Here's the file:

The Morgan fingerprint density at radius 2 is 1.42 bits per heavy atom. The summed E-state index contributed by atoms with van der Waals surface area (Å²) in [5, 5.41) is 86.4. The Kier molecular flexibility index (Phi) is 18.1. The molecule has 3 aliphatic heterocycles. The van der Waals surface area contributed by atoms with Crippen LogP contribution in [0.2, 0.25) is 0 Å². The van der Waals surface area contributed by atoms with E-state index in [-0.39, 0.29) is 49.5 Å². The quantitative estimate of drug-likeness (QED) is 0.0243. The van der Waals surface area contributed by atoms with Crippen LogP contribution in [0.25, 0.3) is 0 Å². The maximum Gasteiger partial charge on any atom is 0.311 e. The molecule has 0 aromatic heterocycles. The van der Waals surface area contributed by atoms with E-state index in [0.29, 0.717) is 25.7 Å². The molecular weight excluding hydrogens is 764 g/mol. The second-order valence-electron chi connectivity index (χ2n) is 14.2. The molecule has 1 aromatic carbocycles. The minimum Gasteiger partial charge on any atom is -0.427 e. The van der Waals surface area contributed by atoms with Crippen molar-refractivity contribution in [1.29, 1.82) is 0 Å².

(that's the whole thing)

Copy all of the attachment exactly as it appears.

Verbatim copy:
The Morgan fingerprint density at radius 2 is 1.42 bits per heavy atom. The summed E-state index contributed by atoms with van der Waals surface area (Å²) in [5, 5.41) is 86.4. The Kier molecular flexibility index (Phi) is 18.1. The molecule has 3 aliphatic heterocycles. The van der Waals surface area contributed by atoms with Crippen LogP contribution in [0.2, 0.25) is 0 Å². The van der Waals surface area contributed by atoms with E-state index in [-0.39, 0.29) is 49.5 Å². The quantitative estimate of drug-likeness (QED) is 0.0243. The van der Waals surface area contributed by atoms with Crippen LogP contribution in [0.25, 0.3) is 0 Å². The maximum Gasteiger partial charge on any atom is 0.311 e. The molecule has 0 aromatic heterocycles. The van der Waals surface area contributed by atoms with E-state index in [0.29, 0.717) is 25.7 Å². The molecular weight excluding hydrogens is 764 g/mol. The second-order valence-electron chi connectivity index (χ2n) is 14.2. The molecule has 1 aromatic carbocycles. The minimum Gasteiger partial charge on any atom is -0.427 e. The van der Waals surface area contributed by atoms with Crippen molar-refractivity contribution in [1.29, 1.82) is 0 Å².